“I felt as though I had lost someone so close to my heart, but who I’d never met. And the way we connected—through her music—was still there.”– Tom Chesworth
My first encounter with SOPHIE was something of a chance happening. I was on the bus home from school one day, searching Spotify for Beyoncé’s Lemonade, when I came across ‘LEMONADE.’ I didn’t quite know what to think; that fizzy, electro-pop sound was like nothing I’d heard before. I listened to the track on loop for the rest of the bus ride, and when I got home went straight to my room to blast it through my speakers. I remember dancing around my room in a way I had never done before. It was the first time that I, a queer child yet to meet another queer person my age, felt seen, felt as though there was something beyond where my life was at that point.
Fast forward to when I started uni. I began to surround myself with those queer friends I longed for in school. We all shared a love for music, and at the heart of our tastes was SOPHIE. She’d be played at pres, while we cooked, whenever really. I remember waking up one random July morning in 2019 to a flurry of excited texts at the news that OIL OF EVERY PEARL’S UN-INSIDES NON-STOP REMIX ALBUM had suddenly dropped on Spotify. I abandoned my plans for the morning and listened to it twice through on those speakers I first danced to ‘LEMONADE’ through. There was a certain buzz to our texts that day; we were all transfixed by the sounds she had created. How had she done it? How had she one-upped OIL OF EVERY PEARL’S UN-INSIDES?
In my final year of undergrad, I decided to write my dissertation on SOPHIE. I would sit for hours in the library listening to her work over and over and thinking through all those lyrics and sounds that she created in excruciating detail. What did she mean by ‘I’m real when I shop my face’? ‘So you must be the one that I’ve seen in my dreams / Come on, touch me, set my spirit free’? ‘I can be anything I want’? It was these intimate moments of listening, in the depths of the University Library, that I began to discover what it truly meant to be myself, a discovery that led me to the realisation that I am trans, and that my being trans is beautiful.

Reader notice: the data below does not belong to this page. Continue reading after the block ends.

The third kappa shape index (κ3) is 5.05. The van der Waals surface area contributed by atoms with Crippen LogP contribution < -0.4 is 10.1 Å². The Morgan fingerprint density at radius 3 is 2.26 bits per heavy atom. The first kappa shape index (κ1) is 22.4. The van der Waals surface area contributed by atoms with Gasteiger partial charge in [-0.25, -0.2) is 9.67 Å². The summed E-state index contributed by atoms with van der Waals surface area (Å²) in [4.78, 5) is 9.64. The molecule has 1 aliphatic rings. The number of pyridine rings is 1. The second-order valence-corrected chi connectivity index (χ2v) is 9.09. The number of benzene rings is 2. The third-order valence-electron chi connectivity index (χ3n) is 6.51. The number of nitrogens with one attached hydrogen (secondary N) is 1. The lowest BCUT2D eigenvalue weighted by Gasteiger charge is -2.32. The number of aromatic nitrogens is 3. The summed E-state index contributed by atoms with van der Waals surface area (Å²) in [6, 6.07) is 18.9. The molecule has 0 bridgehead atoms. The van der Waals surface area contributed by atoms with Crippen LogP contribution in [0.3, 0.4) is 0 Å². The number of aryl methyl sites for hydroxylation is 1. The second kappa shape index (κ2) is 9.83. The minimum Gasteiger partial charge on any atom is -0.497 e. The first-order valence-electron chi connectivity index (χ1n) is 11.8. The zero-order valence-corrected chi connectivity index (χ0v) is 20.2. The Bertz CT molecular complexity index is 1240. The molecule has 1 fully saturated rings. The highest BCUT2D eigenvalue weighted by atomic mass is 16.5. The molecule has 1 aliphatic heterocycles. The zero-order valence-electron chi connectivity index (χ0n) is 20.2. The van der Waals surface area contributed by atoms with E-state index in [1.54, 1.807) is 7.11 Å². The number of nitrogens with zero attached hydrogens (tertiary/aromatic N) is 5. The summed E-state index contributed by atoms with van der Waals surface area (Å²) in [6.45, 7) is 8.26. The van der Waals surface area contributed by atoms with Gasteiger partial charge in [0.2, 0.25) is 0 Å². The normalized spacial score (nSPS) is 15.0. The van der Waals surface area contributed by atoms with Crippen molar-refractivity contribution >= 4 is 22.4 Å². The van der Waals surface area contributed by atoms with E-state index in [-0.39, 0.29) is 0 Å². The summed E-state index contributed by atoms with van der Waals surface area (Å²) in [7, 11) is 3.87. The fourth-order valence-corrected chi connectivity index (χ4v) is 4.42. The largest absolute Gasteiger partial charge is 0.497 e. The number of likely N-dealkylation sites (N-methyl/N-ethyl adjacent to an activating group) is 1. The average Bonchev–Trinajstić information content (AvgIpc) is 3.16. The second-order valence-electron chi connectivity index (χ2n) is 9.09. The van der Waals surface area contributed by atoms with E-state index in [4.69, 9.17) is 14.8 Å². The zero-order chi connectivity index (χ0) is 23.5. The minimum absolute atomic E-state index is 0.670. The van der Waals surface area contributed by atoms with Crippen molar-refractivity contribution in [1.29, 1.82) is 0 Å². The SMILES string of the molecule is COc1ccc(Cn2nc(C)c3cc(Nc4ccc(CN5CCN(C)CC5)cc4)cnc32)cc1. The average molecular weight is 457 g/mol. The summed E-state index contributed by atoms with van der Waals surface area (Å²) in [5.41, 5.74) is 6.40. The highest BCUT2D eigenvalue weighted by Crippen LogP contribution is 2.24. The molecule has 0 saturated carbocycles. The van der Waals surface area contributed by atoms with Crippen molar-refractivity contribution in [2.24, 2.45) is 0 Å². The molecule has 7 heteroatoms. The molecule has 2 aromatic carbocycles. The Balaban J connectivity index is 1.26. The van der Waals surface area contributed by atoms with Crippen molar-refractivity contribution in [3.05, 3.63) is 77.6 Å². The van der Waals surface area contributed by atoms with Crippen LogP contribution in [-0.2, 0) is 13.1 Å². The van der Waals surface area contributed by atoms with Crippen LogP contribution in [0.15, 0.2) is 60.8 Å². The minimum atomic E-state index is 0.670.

As I sit here writing this, listening to ‘It’s Okay to Cry’ on the same speakers I danced to, I think back to those times on the school bus—headphones in so no one would talk to me—and compare it to where I am now—never louder or prouder of my transness—and I realise that it was SOPHIE who was there all along. It was SOPHIE who I listened to when I painted my nails, when I sent that first text saying my pronouns were they/them, and she was the soundtrack to some of the most beautiful times with my friends. She really was there every step of the way.
So, when I woke up on the 30th January to the news of SOPHIE’s death, I didn’t quite know how to feel, or at least how to describe how I felt. I scrolled the deluge of tributes on Twitter, liking and retweeting, but not being able to put into words my own thoughts. It was a strange feeling of grief, one that I hadn’t felt before. I felt as though I had lost someone so close to my heart, but who I’d never met. And the way we connected—through her music—was still there. I can still listen to those tracks that make me want to dance, that remind me of my beauty, that transport me to somewhere beyond my bedroom, whenever I want. But, of course, it was never just the music that connected me to SOPHIE; she was so much more than that. SOPHIE, though she never knew it, was the one who taught me more than I could ever have imagined about self-love, about truly being myself.
There’s something quite fitting about the way SOPHIE died on that January evening in Athens. There was no build-up; she had released ‘UNISIL’ on the 28thJanuary and just like that, two days later, she was gone. But SOPHIE was all about the unexpected. She came onto the music scene when no one anticipated it, every track had a new sound we’d never heard before, she unintentionally appeared in my life on that random bus ride home, she changed my perception of myself without me even knowing it, and she departed when we least expected it. She left just as she arrived.
But, of course, she hasn’t really left us. Her legacy lives on not only through her incalculable impact on music, but through all the queer people she inspired. And we will keep shopping our faces, being anything we want, and playing her music forever.
Words by Tom Chesworth
Photo © Charlotte Wales